Sunday, January 15, 2006

Do spammers fear OCR?

Nick FitzGerald recently sent me two sample spams that seem to indicate that some spammers fear that using images in place of words isn't enough. They've started to obscure their messages to prevent optical character recognition.

The first spam appears to be a scan of a document that's been skewed slightly. Now this could be a simple and bad scan.



But the second is even more interesting. It appears to be perfectly normal:



Until you look at the fact that this was actually constructed using <DIV> tags for layout and the breaks between the lines are in the middle of words. Here Nick has kindly inserted borders showing that the words are broken horizontally and then put back in the right position:



But is anyone doing OCR, or are spam filters getting good enough that the spammers are being really paranoid about what they are sending?

The funny think about the second example is that the URL they include is not obfuscated, is clickable and appears in the SURBL :-) So despite the effort to obscure the content a simple check of the spamminess of the URL gets this email canned.

6 comments:

Justin Mason said...

That *is* interesting!

Typically, when I've seen something like this before, it indicates that one of the proprietary services (AOL? GMail?) is indeed using OCR, and I just didn't know it yet -- but the spammers do.

John Graham-Cumming said...

Nick also mentioned another, non-OCR, possibility for doing this... if the images are skewed or split in different ways over time then the spammer prevents a spam filter from being able to track a common hash for each image.

mr g said...

On the other hand, most e-mail clients (even webmail services) do not show images by default, so what's the point of using images?

If I get such an e-mail, it'll probably land in my Junk E-mail. If it does not, it will be a blank e-mail with image placeholders.

Or am I missing something here?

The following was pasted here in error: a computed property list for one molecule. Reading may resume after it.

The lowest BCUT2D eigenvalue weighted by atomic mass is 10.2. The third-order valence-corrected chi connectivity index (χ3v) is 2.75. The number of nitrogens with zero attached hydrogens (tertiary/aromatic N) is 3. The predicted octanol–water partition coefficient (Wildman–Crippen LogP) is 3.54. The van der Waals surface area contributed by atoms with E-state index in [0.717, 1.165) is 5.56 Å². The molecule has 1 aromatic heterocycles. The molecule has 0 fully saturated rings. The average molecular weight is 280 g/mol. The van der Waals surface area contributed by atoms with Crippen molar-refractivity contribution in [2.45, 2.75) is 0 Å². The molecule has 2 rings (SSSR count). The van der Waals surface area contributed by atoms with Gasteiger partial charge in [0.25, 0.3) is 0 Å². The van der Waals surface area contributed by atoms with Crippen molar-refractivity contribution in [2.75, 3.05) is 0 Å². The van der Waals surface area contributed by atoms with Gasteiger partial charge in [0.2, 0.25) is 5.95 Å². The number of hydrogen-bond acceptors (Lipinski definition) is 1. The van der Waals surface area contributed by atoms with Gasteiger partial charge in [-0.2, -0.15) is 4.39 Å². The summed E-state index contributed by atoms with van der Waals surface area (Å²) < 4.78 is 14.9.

Nick FitzGerald said...

"... most e-mail clients (even webmail services) do not show images by default, so what's the point of using images? ... Or am I missing something here?" -- mr g

I think what you missed is that, by default, the _most used_ Email clients do show inline HTML images from MHTML format messages that use the cid: protocol to reference those images. Perhaps only 80% of all potential recipients and only 7% of potential recipients who are *nix users will see the spam's graphical ad, but that really does not matter to the spammer, and matters even less if this new approach means that each week s/he gets a few hundred million more ads past the filters until they are further tweaked.

Of course we don't know if this is more successful or not, BUT the spam-trap address that snagged both the samples John referred to is still getting a goodly amount of the "skewed scan" style of "junk shares" spam so maybe that tells us something?

Nick FitzGerald said...

"But is anyone doing OCR, or are spam filters getting good enough that the spammers are being really paranoid about what they are sending?" -- jgc

Well, back in January, I think the answer was no-one was doing OCR, although there had been some talk about it. However, on 14 April 2006, Martin Blapp posted a link to his "Image validator/OCR SA plugin" for Spamassassin, to the MIMEDefang (and other??) lists. An archived copy of that mesage is at:

http://lists.roaringpenguin.com/pipermail/mimedefang/2006-April/029999.html

Sorin said...

They went even deeper in this anti-ocr issue. Now they send emails with an image inside which is created from multiple parts. The parts seem to be created with a generator.

See an email here:
http://www.mustaca.de/blog